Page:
Last week, I surveyed 53 sales managers, asking them, among other things, what essential skills their top-performing salespeople possess. Okay, it wasn’t an actual survey. Our team at SRG recently completed rolling out a sales training program from a large sales organization, and I was reviewing my notes from interviews I had with frontline sales managers as part of the customization process. As I reviewed these notes, I started noticing trends.
Early in the sales process, typically during discovery, it’s critical to learn as much about your customer’s issues, concerns, problems, and desires as possible. The better you understand your customer, the more effectively you’ll be able to position your solution as a way of addressing their needs. But often, during a discovery call, customers are reluctant to share information, or they give incomplete answers to your questions.
Hiring isn’t an exact science. Sometimes you think you have identified the perfect sales candidate, and it doesn’t pan out. Other times you aren’t quite sure whether the person will be a fit, and it does work. But within the high-stakes challenge of building a world-class sales organization, there are four things you can do to decrease uncertainty and increase your success rate.
Sales leaders often express that their sales teams need to close more business. While these leaders may be frustrated with low win rates, this rarely has to do with how their sales people approach “closing,” but more importantly how their sales people approach “selling.” You’ve probably heard the sales cliché “ABCs of Selling: Always Be Closing” (made famous in the movie “Glengarry Glen Ross” and, irreverently, on “Saturday Night Live.”) You can imagine the hard-hitting sales rep arriving on the scene with his sales pitch to pound the customer into submission to close the deal (another cliché!). While sales professionals should strive to close business, the problem with this approach is that it is all about the salesperson’s objective and not about the customer’s needs and priorities.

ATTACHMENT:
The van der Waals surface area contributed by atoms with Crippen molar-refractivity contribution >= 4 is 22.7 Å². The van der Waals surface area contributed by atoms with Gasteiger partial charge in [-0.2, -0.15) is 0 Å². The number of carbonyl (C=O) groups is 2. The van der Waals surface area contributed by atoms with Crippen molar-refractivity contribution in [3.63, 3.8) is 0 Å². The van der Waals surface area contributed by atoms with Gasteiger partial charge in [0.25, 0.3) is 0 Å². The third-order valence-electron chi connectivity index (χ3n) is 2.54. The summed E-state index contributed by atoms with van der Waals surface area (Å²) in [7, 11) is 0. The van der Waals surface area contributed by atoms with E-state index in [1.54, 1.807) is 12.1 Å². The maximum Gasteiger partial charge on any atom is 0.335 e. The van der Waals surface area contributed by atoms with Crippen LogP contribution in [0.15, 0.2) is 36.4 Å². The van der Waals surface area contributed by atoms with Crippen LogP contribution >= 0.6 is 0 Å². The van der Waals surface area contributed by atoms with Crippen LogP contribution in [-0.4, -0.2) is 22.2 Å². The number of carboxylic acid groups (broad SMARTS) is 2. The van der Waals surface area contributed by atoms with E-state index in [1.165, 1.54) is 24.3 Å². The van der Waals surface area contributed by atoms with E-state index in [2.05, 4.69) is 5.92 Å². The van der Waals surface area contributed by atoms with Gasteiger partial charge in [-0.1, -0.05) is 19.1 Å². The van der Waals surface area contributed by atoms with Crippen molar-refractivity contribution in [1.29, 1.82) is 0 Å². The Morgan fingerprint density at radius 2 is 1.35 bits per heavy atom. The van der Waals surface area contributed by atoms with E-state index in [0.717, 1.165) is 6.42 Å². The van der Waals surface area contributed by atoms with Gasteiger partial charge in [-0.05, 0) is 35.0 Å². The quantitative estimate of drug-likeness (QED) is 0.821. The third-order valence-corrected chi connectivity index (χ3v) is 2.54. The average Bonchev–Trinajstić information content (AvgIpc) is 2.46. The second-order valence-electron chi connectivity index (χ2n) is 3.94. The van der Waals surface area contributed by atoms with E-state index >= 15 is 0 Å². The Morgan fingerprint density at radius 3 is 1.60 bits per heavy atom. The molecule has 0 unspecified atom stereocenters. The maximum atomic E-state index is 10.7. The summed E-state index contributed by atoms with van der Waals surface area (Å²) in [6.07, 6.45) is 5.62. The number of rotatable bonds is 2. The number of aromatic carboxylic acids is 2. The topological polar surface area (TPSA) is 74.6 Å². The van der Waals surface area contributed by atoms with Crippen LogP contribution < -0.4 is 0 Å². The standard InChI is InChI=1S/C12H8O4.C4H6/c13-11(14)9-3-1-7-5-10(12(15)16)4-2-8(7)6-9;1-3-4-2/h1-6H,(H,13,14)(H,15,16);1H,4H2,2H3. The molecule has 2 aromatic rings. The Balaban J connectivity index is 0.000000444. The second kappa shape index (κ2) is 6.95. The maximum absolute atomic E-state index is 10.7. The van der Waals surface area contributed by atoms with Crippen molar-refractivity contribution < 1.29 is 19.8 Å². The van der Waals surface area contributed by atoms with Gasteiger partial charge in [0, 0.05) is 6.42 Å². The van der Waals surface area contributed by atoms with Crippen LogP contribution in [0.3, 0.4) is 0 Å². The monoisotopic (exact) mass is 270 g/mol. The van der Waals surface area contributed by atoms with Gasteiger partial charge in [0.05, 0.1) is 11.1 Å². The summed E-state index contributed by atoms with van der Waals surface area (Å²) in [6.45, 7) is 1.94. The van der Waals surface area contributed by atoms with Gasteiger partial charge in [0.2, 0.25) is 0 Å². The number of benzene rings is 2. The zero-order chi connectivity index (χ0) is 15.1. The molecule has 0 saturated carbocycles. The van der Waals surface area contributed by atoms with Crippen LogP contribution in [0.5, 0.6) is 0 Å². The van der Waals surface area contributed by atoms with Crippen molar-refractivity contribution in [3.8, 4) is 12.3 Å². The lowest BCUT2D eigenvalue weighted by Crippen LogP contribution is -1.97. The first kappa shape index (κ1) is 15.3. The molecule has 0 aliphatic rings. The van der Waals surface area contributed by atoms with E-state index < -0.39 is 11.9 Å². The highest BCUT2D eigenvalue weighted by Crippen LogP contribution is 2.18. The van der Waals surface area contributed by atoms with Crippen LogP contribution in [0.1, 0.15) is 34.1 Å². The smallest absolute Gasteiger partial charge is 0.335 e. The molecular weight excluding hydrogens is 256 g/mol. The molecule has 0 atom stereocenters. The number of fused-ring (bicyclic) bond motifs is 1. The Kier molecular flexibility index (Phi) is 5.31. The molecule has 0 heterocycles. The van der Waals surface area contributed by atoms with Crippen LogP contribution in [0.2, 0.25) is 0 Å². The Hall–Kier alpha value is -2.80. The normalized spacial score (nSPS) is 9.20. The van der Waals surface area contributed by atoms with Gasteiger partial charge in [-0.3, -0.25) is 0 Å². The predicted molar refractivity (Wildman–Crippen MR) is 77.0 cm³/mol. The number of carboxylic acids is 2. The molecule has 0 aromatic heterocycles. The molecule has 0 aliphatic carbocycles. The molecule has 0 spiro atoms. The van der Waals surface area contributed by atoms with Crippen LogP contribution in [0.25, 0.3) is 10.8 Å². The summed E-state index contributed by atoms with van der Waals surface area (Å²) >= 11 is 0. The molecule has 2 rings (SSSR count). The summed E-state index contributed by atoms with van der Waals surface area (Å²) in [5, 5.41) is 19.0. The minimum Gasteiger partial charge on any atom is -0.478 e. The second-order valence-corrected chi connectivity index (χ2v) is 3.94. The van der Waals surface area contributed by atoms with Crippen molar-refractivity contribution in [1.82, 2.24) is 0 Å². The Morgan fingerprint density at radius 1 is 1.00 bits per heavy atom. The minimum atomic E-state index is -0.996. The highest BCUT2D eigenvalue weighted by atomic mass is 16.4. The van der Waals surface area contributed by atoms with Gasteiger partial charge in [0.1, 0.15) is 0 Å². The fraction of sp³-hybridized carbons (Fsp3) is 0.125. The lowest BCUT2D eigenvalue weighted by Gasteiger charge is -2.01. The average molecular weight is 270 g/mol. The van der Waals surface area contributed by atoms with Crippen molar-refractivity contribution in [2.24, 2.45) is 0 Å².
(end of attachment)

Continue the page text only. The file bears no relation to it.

It’s harder than ever to reach senior executives. The usual protections provided by gatekeepers are still there—but now it’s compounded by extra physical distance and other distractions. In this environment, sales reps need to ensure they are perceived as being relevant and bringing fresh insights to the valuable meeting once they get it. They need to speak senior executives’ language and be clear about their objective. The payoff is engaging in more strategic relationships, developing longer-term relationships, insulating themselves from the competition, and closing more large deals. Here are four simple steps – also known as the RAMP method – that can help you sell higher in the organization.
Sales professionals frequently talk about “selling value,” but few know how to focus the conversation on issues that impact value for the buyer. That’s unfortunate because the best way to offset pricing pressure is by identifying, quantifying, and presenting value. Selling value begins with a deep understanding of your customer’s business and how your solution positively impacts it. This can be hard work, but it’s worth it. The creativity and effort you put into analyzing your customer’s business prepare you for the next step: quantifying the tangible and intangible benefits your solution will bring.